Vaping is significantly less harmful than smoking, BMA study finds

There has been growing consensus among health experts, physicians and consumers that using vaping is significantly less harmful than smoking tobacco and short-term health risks associated with vaping appeared to be minimal, finds a report of British Medical Association (BMA).

The health-related organization carried out the research in backdrop of significant numbers of smokers are using vaping and saying that it was helpful in quitting or cutting down cigarette use. The research was aimed to comparative risk assessments of cigarette and vaping and its key findings were published in BMA website on March 31.

The British Medical Association is the professional association and registered trade union for doctors in the United Kingdom.


The BMA has a range of representative and scientific committees and is recognized by National Health Service (NHS) employers as the sole contract negotiator for doctors. The BMA study observed that there is growing consensus that using vaping is substantially safer than smoking tobacco and unlike smoking vaping use does not involve combustion.

Vaping currently available are consumer-regulated products which must meet product safety standards, the report added. According to the report significant numbers of British smokers are using vaping with many reporting that they are helpful in quitting or cutting down cigarette use. Citing a widely counted report of Public Health England in 2015, BMA said that vaping evidence review concluded that it was found that vaping use is likely to be around 95 percent safer than smoking.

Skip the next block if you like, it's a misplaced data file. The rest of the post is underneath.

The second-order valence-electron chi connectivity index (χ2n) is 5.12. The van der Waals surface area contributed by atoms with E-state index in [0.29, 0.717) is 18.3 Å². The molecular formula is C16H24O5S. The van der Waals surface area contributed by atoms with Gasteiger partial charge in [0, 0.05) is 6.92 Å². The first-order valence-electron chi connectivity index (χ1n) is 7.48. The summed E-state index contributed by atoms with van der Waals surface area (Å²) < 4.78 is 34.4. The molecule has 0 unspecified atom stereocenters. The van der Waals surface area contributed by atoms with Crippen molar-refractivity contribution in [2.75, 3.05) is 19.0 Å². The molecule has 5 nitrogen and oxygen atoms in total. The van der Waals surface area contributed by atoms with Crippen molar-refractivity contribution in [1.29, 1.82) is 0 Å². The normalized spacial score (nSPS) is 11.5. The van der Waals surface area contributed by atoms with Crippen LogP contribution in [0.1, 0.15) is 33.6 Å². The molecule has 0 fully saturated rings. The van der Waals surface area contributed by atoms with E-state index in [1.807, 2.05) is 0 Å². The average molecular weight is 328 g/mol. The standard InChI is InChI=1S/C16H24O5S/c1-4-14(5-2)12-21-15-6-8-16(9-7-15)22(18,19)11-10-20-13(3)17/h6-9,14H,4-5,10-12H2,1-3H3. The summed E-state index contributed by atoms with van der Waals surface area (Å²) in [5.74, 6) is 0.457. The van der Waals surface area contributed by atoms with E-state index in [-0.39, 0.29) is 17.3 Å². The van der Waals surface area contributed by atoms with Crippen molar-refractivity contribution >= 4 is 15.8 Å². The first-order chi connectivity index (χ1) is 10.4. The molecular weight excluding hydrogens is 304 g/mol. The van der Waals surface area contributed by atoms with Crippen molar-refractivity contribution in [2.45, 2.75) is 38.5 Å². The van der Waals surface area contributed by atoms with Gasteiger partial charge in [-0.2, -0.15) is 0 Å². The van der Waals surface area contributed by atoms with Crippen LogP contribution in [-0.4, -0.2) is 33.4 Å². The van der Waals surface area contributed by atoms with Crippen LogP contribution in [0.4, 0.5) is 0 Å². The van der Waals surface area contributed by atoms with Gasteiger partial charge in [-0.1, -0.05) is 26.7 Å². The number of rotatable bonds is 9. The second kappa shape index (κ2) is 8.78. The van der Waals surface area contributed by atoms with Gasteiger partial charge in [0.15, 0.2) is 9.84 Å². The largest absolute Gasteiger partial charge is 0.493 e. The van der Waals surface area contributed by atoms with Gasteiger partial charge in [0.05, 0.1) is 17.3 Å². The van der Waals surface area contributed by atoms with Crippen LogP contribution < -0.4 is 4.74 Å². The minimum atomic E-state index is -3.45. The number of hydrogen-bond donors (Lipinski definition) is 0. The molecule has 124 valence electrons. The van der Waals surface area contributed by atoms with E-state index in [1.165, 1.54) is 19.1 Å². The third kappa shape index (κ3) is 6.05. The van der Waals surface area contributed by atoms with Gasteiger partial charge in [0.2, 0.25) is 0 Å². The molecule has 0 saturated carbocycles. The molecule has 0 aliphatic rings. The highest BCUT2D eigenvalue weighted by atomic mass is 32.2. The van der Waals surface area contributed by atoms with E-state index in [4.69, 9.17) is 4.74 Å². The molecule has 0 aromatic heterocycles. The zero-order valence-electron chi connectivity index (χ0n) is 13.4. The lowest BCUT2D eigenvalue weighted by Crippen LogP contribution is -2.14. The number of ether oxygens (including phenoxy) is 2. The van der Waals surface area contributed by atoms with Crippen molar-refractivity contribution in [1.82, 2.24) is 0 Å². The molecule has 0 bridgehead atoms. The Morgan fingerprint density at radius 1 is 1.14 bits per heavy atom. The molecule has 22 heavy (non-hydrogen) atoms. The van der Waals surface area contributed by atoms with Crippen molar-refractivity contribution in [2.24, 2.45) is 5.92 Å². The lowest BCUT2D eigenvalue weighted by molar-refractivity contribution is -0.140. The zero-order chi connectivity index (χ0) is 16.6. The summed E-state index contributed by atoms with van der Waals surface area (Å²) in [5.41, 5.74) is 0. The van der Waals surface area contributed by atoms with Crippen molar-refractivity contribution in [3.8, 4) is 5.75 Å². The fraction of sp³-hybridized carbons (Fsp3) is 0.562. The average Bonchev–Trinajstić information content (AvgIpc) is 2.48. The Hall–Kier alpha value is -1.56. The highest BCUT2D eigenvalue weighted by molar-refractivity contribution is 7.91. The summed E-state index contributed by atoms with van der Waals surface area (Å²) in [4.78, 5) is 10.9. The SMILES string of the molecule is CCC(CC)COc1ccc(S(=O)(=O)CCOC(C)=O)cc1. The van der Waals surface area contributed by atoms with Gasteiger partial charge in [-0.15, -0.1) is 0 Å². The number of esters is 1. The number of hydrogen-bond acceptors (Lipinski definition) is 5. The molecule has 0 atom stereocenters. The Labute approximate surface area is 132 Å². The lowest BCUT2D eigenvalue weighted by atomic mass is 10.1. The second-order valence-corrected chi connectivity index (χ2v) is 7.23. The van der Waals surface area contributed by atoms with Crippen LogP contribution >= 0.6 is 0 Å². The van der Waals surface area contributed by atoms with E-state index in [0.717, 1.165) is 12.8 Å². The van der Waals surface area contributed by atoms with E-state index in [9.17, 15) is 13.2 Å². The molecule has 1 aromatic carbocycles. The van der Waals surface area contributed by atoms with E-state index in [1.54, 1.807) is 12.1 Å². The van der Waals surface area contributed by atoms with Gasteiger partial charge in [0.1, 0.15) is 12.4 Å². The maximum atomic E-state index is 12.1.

Significant numbers of smokers are now using vaping in attempts to stop smoking. The most recent data from the smoking toolkit study indicates that 34 percent of people trying to stop smoking use vaping, which is the most popular device used in attempts to quit smoking, BMA study observed.

Some health experts viewed that e-cigarette can be a useful tool to decrease tobacco harm in Bangladesh. Enam Medical College Hospitals community medicine department head Mithun Alamgir said that since it is proven that vaping is an effective cessation tool from smoking, the policymakers needs to be mindful while shaping any policy.

USA-based Consumer Choice centers recent research also supported that notion. According to their research, over 62 lakh people in Bangladesh can quit smoking with using e-cigarette as cessation tool.